Chicago Housing Recovery: Not Until 2013

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What do the Indianapolis Colts and the Chicago housing market have in common?

They'll both have to wait at least another year for redemption. But bad news for Chicago's housing market - it may have to wait even longer than the Super Bowl losers.

According to John Burns Real Estate Consulting, an Irvine, Calif.-based company that focuses on home building industry decisions, Chicago-area existing-home sales will rise in 2010 and will reach 95,000 units in 2013. Though encouraging, this falls well below the watermark of 146,082 homes sold in 2005, the zenith of the housing boom.
This is pretty glum news for the Chicago area, which has reaped plenty of rewards from the housing bubble, in the form of "jobs, wealth and consumer spending," according to Crain's. Although the $8,000 tax credit for qualified first-time home buyers has helped, it's scheduled to end in April. Additionally, unemployment in Chicago (which the U.S. Bureau of Labor Statistics pegged at 10.6 percent in December) has acted as a wet blanket on demand, and with tight credit likely to correct the still-relatively-high home-ownership rate, it's clear that there are many reasons to be bearish about the Chicago-area housing market.

The Department of Commerce's Census Bureau released its latest vacancy rates last week, which shows that the national homeowner housing vacancy rate was 2.7 percent, up slightly from 2.6 percent in the prior quarter.

From 1996 through the middle of 2005, the homeowner vacancy rate was usually between 1.6 percent to 1.7 percent.

The homeowner vacancy rate in the Chicago area was 3.1 percent in the fourth quarter, up from 2.5 percent in the third quarter, but below the 3.8 percent in the first quarter.

Chicago's home-ownership rate held steady at 69.0 percent in the fourth quarter, down slightly from 69.3 percent in the third quarter. The national home-ownership rate was 67.2 percent.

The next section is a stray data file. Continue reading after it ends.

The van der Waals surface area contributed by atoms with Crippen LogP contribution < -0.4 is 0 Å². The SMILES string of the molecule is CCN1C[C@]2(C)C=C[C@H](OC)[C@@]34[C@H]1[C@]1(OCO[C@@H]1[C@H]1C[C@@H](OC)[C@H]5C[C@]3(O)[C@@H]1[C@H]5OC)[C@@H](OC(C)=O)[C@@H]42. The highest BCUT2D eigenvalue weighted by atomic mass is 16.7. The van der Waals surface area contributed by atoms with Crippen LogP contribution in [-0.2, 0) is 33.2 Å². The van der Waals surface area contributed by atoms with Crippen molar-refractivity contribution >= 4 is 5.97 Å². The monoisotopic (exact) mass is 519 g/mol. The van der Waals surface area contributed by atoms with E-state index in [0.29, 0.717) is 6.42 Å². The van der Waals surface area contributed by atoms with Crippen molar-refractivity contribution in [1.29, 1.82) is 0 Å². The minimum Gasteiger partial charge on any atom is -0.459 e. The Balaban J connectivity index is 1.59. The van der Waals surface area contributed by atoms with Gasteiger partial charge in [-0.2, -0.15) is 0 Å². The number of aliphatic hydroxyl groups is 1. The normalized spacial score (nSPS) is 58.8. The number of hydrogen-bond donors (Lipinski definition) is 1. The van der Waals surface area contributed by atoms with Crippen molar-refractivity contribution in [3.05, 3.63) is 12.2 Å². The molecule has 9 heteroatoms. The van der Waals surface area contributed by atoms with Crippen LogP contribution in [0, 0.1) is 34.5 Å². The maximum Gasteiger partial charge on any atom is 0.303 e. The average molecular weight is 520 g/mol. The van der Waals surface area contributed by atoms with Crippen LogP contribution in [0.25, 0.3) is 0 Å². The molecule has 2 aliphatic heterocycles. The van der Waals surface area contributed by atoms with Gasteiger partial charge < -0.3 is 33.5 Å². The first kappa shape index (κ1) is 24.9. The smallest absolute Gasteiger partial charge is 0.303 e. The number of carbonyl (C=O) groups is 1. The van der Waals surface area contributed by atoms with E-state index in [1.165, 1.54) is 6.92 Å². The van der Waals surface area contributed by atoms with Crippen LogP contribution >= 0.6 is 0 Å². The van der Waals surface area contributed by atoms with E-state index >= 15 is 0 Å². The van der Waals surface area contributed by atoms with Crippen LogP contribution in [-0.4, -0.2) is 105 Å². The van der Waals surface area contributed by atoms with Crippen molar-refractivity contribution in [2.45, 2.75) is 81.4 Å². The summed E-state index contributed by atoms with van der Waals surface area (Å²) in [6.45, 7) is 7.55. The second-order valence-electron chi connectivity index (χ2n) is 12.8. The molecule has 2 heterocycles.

The home-ownership rate, which remains well above historic levels, is "likely to fall as fewer people qualify for mortgages," according to Alby Gallun, a reporter for Crain's.

"A lot of growth in the middle of the last decade in the Chicago area was tied to the housing industry, like it was in a lot of other places in the country," Gallun said. "Obviously, the industry has shrunk and it's not going to start growing in a meaningful way for a while, so a lot of those jobs just aren't going to come back."

Nevertheless, the second half of 2009 was strong for the Chicago housing market, according to the RE/MAX Northern Illinois real estate network. According to recent data, the company notes that 41,376 home sales closed in the last six months of 2009, up 23 percent from the 33,635 sales in the same period in 2008. For the full year, overall sales of attached and detached homes increased 1.5 percent in 2009 compared to 2008.

With unemployment expected to peak at 11.5 percent, a continuing flow of foreclosures (one out of every 199 housing units in the Chicago area received a foreclosure filing in December, according to Irvine, Calif.-based RealtyTrac) and the prevalence of underwater mortgages, the city of Chicago might have more hope of a turnaround by the Bears than its housing market in the next few years.
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